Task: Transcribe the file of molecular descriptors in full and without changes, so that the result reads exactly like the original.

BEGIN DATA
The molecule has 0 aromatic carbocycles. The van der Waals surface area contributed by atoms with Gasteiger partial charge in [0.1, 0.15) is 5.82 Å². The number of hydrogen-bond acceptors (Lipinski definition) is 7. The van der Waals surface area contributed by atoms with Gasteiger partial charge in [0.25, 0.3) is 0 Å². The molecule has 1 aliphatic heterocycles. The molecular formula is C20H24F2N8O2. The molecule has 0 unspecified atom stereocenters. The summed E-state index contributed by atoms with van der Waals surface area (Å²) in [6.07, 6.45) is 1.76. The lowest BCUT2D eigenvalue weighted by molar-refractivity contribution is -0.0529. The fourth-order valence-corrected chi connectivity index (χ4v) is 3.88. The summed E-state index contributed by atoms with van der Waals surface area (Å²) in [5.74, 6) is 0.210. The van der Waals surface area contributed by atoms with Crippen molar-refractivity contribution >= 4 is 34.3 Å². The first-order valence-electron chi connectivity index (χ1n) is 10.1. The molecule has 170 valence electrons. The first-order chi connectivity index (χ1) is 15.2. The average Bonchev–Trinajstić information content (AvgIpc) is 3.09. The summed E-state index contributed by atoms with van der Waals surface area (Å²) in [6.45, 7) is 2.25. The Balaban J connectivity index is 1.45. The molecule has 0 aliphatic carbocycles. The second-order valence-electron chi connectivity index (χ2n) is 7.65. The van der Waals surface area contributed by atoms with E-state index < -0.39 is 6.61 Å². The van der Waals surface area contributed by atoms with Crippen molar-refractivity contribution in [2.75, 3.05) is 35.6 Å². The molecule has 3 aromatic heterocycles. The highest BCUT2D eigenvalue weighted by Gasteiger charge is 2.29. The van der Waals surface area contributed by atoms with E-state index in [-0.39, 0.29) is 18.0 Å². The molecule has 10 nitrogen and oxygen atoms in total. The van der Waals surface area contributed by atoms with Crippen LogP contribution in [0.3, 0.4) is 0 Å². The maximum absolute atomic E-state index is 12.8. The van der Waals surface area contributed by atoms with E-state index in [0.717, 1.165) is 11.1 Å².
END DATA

The molecule has 0 aromatic carbocycles. The van der Waals surface area contributed by atoms with Gasteiger partial charge in [0.1, 0.15) is 5.82 Å². The number of hydrogen-bond acceptors (Lipinski definition) is 7. The van der Waals surface area contributed by atoms with Gasteiger partial charge in [0.25, 0.3) is 0 Å². The molecule has 1 aliphatic heterocycles. The molecular formula is C20H24F2N8O2. The molecule has 0 unspecified atom stereocenters. The summed E-state index contributed by atoms with van der Waals surface area (Å²) in [6.07, 6.45) is 1.76. The lowest BCUT2D eigenvalue weighted by molar-refractivity contribution is -0.0529. The fourth-order valence-corrected chi connectivity index (χ4v) is 3.88. The summed E-state index contributed by atoms with van der Waals surface area (Å²) in [5.74, 6) is 0.210. The van der Waals surface area contributed by atoms with Crippen molar-refractivity contribution >= 4 is 34.3 Å². The first-order valence-electron chi connectivity index (χ1n) is 10.1. The molecule has 170 valence electrons. The first-order chi connectivity index (χ1) is 15.2. The average Bonchev–Trinajstić information content (AvgIpc) is 3.09. The summed E-state index contributed by atoms with van der Waals surface area (Å²) in [6.45, 7) is 2.25. The Balaban J connectivity index is 1.45. The molecule has 0 aliphatic carbocycles. The second-order valence-electron chi connectivity index (χ2n) is 7.65. The van der Waals surface area contributed by atoms with E-state index < -0.39 is 6.61 Å². The van der Waals surface area contributed by atoms with Crippen molar-refractivity contribution in [2.75, 3.05) is 35.6 Å². The molecule has 3 aromatic heterocycles. The highest BCUT2D eigenvalue weighted by Gasteiger charge is 2.29. The van der Waals surface area contributed by atoms with E-state index in [-0.39, 0.29) is 18.0 Å². The molecule has 10 nitrogen and oxygen atoms in total. The van der Waals surface area contributed by atoms with Crippen LogP contribution in [0.3, 0.4) is 0 Å². The maximum absolute atomic E-state index is 12.8. The van der Waals surface area contributed by atoms with E-state index in [0.717, 1.165) is 11.1 Å².